Silent ischemia has been characterized by ST-segment shifts in the absence of angina and has been shown to be associated with an adverse prognosis in some patient subgroups.1-4 The detection of silent ischemia by ambulatory monitoring has increased in popularity.4-6 Some studies of silent ischemia have enrolled untreated patients with known coronary artery disease (CAD) and positive exercise stress tests. This bias in the pretest likelihood of the presence and severity of disease is likely to limit the clinical application of such studies. Further-more, withdrawing medications in order to assess risk would seem inappropriate in everyday clinical practice. This study was designed to look at the ambulatory electrocardiographic monitoring detection of "ischemic" ST-segment changes during the pericatheterization period in 50 patients admitted for cardiac catheterization. Each patient had cardiovascular symptomatology severe enough to warrant cardiac catheterization, but the pre-test likelihood of the detection of ischemia had not been biased by prior diagnostic studies or a change in treatment. Thus, the study was specifically designed to relate to patients in a practical clinical setting.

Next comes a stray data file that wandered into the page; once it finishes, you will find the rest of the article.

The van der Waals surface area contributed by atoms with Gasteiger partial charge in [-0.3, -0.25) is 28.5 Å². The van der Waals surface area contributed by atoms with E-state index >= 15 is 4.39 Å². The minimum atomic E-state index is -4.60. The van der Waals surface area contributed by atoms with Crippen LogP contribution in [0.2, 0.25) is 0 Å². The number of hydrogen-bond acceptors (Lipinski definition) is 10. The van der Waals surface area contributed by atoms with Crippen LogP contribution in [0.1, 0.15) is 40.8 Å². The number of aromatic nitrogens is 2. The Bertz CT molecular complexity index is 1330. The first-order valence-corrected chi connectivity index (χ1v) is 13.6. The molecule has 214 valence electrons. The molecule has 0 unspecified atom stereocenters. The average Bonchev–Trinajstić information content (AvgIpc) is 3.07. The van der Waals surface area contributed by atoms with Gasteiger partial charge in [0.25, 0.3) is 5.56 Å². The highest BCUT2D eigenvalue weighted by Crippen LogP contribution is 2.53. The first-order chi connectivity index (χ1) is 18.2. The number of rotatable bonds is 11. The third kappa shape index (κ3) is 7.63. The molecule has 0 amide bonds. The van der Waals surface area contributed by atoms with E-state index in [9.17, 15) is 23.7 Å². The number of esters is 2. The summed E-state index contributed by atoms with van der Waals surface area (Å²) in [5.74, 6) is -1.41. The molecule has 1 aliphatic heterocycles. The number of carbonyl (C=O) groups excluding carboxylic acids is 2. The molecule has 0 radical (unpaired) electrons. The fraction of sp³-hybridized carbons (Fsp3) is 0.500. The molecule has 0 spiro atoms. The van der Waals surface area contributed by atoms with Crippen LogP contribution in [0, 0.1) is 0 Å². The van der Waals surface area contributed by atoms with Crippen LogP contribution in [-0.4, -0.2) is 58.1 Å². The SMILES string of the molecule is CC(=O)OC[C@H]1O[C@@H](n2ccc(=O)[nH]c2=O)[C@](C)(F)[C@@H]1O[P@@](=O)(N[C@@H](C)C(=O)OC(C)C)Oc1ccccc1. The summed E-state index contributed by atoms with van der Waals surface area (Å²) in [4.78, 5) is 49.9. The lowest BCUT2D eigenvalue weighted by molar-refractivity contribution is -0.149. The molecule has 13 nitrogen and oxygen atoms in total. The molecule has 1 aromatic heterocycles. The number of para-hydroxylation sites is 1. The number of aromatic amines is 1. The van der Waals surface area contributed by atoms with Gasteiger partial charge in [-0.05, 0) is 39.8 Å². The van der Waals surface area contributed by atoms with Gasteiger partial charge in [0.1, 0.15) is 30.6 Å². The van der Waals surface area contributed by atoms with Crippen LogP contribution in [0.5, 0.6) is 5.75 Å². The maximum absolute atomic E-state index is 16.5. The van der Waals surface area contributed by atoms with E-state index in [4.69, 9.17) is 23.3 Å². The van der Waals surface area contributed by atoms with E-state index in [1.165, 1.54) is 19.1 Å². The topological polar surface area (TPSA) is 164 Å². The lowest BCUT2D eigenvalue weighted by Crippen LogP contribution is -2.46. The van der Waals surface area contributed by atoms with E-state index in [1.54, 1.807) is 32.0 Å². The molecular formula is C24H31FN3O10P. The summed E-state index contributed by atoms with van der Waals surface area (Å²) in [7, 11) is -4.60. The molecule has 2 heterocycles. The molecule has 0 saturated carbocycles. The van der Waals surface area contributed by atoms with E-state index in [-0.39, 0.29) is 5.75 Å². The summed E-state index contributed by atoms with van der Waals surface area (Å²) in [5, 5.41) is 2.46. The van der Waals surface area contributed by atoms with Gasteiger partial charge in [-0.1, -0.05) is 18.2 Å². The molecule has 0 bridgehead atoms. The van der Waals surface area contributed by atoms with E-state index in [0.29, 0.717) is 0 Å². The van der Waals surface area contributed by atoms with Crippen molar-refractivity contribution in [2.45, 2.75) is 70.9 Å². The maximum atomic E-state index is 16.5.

ASJC Scopus subject areas
- Cardiology and Cardiovascular Medicine